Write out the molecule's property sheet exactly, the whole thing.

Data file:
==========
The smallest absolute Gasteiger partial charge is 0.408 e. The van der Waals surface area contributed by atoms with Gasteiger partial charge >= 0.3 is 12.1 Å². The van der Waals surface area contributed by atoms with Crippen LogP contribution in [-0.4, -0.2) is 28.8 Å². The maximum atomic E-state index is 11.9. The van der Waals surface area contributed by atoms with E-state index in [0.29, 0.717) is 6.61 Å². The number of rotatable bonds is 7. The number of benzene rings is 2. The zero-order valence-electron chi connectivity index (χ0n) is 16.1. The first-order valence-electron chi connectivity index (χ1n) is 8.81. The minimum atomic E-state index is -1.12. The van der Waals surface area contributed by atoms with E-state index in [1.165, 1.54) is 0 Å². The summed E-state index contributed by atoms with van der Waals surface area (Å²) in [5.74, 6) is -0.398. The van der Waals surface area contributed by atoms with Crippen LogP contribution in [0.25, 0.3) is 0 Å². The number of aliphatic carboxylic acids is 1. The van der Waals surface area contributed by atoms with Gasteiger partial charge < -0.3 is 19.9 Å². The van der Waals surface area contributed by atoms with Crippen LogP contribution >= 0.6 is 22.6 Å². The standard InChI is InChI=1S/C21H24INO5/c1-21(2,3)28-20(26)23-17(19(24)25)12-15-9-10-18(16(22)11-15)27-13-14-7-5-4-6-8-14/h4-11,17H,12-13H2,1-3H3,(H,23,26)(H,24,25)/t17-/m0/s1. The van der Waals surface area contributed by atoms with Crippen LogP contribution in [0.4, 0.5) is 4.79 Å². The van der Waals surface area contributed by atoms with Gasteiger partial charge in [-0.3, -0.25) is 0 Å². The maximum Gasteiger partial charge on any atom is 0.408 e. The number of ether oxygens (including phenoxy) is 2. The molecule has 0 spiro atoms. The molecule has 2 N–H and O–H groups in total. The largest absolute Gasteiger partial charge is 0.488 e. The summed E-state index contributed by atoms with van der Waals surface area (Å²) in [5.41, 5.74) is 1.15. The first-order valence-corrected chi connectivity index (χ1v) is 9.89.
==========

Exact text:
The smallest absolute Gasteiger partial charge is 0.408 e. The van der Waals surface area contributed by atoms with Gasteiger partial charge >= 0.3 is 12.1 Å². The van der Waals surface area contributed by atoms with Crippen LogP contribution in [-0.4, -0.2) is 28.8 Å². The maximum atomic E-state index is 11.9. The van der Waals surface area contributed by atoms with E-state index in [0.29, 0.717) is 6.61 Å². The number of rotatable bonds is 7. The number of benzene rings is 2. The zero-order valence-electron chi connectivity index (χ0n) is 16.1. The first-order valence-electron chi connectivity index (χ1n) is 8.81. The minimum atomic E-state index is -1.12. The van der Waals surface area contributed by atoms with E-state index in [1.165, 1.54) is 0 Å². The summed E-state index contributed by atoms with van der Waals surface area (Å²) in [5.74, 6) is -0.398. The van der Waals surface area contributed by atoms with Crippen LogP contribution in [0.25, 0.3) is 0 Å². The number of aliphatic carboxylic acids is 1. The van der Waals surface area contributed by atoms with Gasteiger partial charge < -0.3 is 19.9 Å². The van der Waals surface area contributed by atoms with Crippen LogP contribution >= 0.6 is 22.6 Å². The standard InChI is InChI=1S/C21H24INO5/c1-21(2,3)28-20(26)23-17(19(24)25)12-15-9-10-18(16(22)11-15)27-13-14-7-5-4-6-8-14/h4-11,17H,12-13H2,1-3H3,(H,23,26)(H,24,25)/t17-/m0/s1. The van der Waals surface area contributed by atoms with Crippen LogP contribution in [0.4, 0.5) is 4.79 Å². The van der Waals surface area contributed by atoms with Gasteiger partial charge in [-0.3, -0.25) is 0 Å². The maximum Gasteiger partial charge on any atom is 0.408 e. The number of ether oxygens (including phenoxy) is 2. The molecule has 0 spiro atoms. The molecule has 2 N–H and O–H groups in total. The largest absolute Gasteiger partial charge is 0.488 e. The summed E-state index contributed by atoms with van der Waals surface area (Å²) in [5.41, 5.74) is 1.15. The first-order valence-corrected chi connectivity index (χ1v) is 9.89.